Neurotech is shedding new light on visual impairments

Jen French
Neurotech Network
Published in
4 min readFeb 4, 2020

February is AMD awareness month. No, it is not the chip manufacturer. AMD refers to Age-related Macular Degeneration. About 39 million people worldwide live with some form of degenerative disease that leads to blindness or vision loss. Approximately 2.2 billion people worldwide are afflicted with a visual impairment or blindness. About 80 million are living with some form of glaucoma. (reference the World Health Organization.)

Image by Reaper DZ from Pixabay

The prospect of treating blindness with neurotechnology is still in the early stages of development but there are some visual prosthesis on the market in specific areas around the world. In general, the human visual sense is complex and intricately wired. Also, the amount of information that must be coded and transmitted in visual perception is no easy task. Nonetheless, there are several commercial firms and research laboratories developing neural prostheses that restore some level of visual function.

One of the pioneers in the field is the Artificial Retina team. Within that group are names like Mark Humayun from the University of Southern California Roski Eye Insitute, Jim Weiland from the University of Michigan, Robert Greenberg formerly from Second Sight, and Wentai Liu from the University of California Los Angeles. Other research teams developing an epiretinal device include the RWTH Aachen University and the University of Ulm in Germany as well as KN Toosi University of Technology in Iran.

The Bionic Vision Lab team lead by Michael Beyeler from the Unversity of California, Santa Barbara is developing a subretinal visual prosthesis. Also pursuing this concept are teams at Tubingen University in Germany and Philip Troyk’s team at the Illinois Institute of Technology in the U.S. Pixium Vision based in Paris, France is developing a commercial device, PRIMA, using this approach.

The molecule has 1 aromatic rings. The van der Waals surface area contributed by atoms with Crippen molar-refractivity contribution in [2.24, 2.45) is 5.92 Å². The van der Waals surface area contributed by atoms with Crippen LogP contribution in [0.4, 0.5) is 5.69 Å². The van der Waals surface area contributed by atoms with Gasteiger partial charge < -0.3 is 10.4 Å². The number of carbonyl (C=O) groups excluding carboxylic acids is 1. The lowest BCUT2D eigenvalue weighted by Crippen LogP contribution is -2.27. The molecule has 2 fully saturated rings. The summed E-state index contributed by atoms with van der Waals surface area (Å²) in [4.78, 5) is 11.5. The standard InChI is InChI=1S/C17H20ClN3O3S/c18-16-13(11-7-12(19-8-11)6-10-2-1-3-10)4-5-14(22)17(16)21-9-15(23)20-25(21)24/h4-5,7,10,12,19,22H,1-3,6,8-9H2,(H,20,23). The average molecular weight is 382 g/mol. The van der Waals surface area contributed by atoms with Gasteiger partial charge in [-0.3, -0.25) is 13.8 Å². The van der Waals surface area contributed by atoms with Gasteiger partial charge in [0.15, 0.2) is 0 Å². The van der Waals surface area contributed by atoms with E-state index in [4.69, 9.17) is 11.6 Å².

An alternative approach is to directly stimulate the optic nerve. Three teams are exploring this option, in Australia at the University of Melbourne & Australian National University, in Belgium at Catholique Universite de Louvain, and in China out of China’s Shanghai Jiao-Tong University.

One advantage of subretinal implants over other approaches is the topological fidelity with the point of stimulation. Epiretinal implants must use image processing algorithms to adjust the image coming from an external camera before stimulating the retina. Subretinal implants are positioned at the level of the photoreceptor layer and can thus make full, correct use of the retinotopy of bipolar cells linked to it. With the subretinal approach, light receivers are located beneath the retina, and assistance is provided by natural microsaccades which constantly refresh the image. In addition, the eye’s direction of gaze can be used to find the object viewed without need of resorting to movement of the head.

The other main approach to restoring vision is by stimulating the visual cortex within the human brain. In this method information is transcutaneously (on the surface of the skin) transferred from an external image capture system, processed, and cortically stimulated within the brain. Teams leading this effort are based at the Dobelle Institute in Portugal, the Polytechnique Montreal University in Canada, and in the U.S. at the University of Utah and the Illinois Institute of Technology. Second Sight is developing a commercial device with its Orion system and plans to address a wider array of visual impairments such as glaucoma, optic nerve injury and forms of cancer.

There are other approaches in the research stage. A team of researchers from Massachusetts General Hospital, Harvard Medical School, the University of Florida, and Xerox PARC is developing a new visual prosthetic platform for restoring high levels of visual acuity. In 2017, Applied Genetic Technologies Corp., a public biotechnology firm conducting human clinical trials of adeno-associated virus-based gene therapies, announced that it entered into a strategic research and development collaboration with Bionic Sight, an optogenetics startup developing visual neuroprosthetics based on the company’s retinal coding technology.

Companies that are developing implanted or external visual prostheses include Second Sight, Qura, Bionic Vision Technologies, Pixium Vision, Nano Retina, Magna Vision and EBS Technologies.

There is another area of neurotech for vision loss categorized as neural rehabilitation tools. Common in stroke and traumatic brain injury survivors, visual impairment can often occur. This may lead to complete vision loss but more commonly is a visual impairment, meaning a life altering condition. In some cases, rehabilitation tools may be used to help restore some and, in some cases, all vision. Tools such as the Bioness Integrated Therapy System (BITS) can be found in rehabilitation centers and used as a tool to aid in the recovery process.

Neurotech Network offers free resources and a directory of devices specifically for blindness, vision disorders and impairments. Check out our page here.

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